We’ve all been there—you’ve worked hard on your presentation and you know it like the back of your hand. But when the moment comes to begin that presentation, you aren’t sure where to begin. So, what comes out? Perhaps something like this:
“Hi everyone, thanks for being here. Today I’m going to be talking about ‘Topic A,’ which includes points 1, point 2, and point 3. Let’s go ahead and get started.”
That’s a fine introduction…but it’s one that everyone has heard before, time and time again. You want to stand out from the crows—not just another PowerPoint! Use something more powerful to open up your presentations.
Why not start with a hook or an attention-getter? When your audience is greeted with a rhetorical question, a startling statistic, or a concept to contemplate right off the bat, they are more likely to engage with the rest of your presentation. The anticipation level of each audience member should be very dynamic, and not taper off. You can ensure this is the truth with a strong, powerful opening.
If you are giving a presentation on how to make a peanut butter and jelly sandwich, here a few ways you could begin your introduction with more “oomph:”
- I’ll never forget the first time I made a peanut butter and jelly sandwich. There was more jelly on my hands than on the bread, but even then, I knew I had a new favorite food. Get ready for your new favorite!
- If you were asked how to make the perfect PB & J, could you do it? I promise you after today, you will.
- You know what it’s like when you bit into a PB & J sandwich after a long day at the pool or on the playground? Today you’ll learn how to make a sandwich that brings back that same memory.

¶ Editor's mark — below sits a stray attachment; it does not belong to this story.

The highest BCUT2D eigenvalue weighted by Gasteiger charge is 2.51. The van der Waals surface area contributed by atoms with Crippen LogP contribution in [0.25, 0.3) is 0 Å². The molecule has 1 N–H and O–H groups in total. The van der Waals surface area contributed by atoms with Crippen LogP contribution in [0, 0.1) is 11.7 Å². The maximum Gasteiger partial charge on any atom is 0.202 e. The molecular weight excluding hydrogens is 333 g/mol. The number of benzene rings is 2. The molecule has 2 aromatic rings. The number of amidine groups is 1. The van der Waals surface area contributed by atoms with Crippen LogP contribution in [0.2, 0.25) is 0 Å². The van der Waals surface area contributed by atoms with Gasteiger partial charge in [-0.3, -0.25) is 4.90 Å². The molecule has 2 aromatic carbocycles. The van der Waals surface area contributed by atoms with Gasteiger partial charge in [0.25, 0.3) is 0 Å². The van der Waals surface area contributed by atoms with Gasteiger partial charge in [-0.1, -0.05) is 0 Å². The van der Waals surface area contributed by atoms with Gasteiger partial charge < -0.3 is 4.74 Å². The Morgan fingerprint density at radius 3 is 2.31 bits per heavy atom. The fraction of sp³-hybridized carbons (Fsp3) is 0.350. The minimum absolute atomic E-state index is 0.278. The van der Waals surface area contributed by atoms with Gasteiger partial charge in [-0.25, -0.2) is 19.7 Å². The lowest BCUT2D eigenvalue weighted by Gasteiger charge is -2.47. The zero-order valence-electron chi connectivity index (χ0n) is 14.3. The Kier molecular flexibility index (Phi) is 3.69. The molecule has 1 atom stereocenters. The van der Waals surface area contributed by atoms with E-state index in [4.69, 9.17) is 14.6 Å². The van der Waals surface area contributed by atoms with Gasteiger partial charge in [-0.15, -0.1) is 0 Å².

- Who among us has never made a peanut butter and jelly sandwich? If that’s you, you’re in the right place!
These are so much more engaging than “Hello, my name John Doe, and today I will be teaching you how to make a PB & J sandwich.”
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How about ending your presentation?
Many of us hear and use the typical: “well, that’s all I have for you today. Thank you for being here; let me know if you have any questions.” And if it’s a virtual presentation, it follows with 30 seconds of awkward waving trying to leave the meeting!
Try these options instead:
The Bookend Close: To close a speech using the bookend method, you need to bring the entire speech full circle. Refer back to your original opening or challenge. Tell them again the important points. Remember, if you tell them enough times, they’ll have a better chance to get it!
The Challenge Close: You may want to challenge your audience to get off the sideline and take action. Challenge them to do something spectacular or to get out of their comfort zone.
The Echo Close: This is a very effective way to get your audience to remember your presentation. It can be used in combination with other power closes. Focus on a single word or phrase that will reinforce your call to action. Create the sound bite that continues to reverberate in their heads and moves them to action.
People will remember the last thing you say, and the first impression you left. The Power Opening & Close should be your biggest priority when creating an out-of-this-world presentation!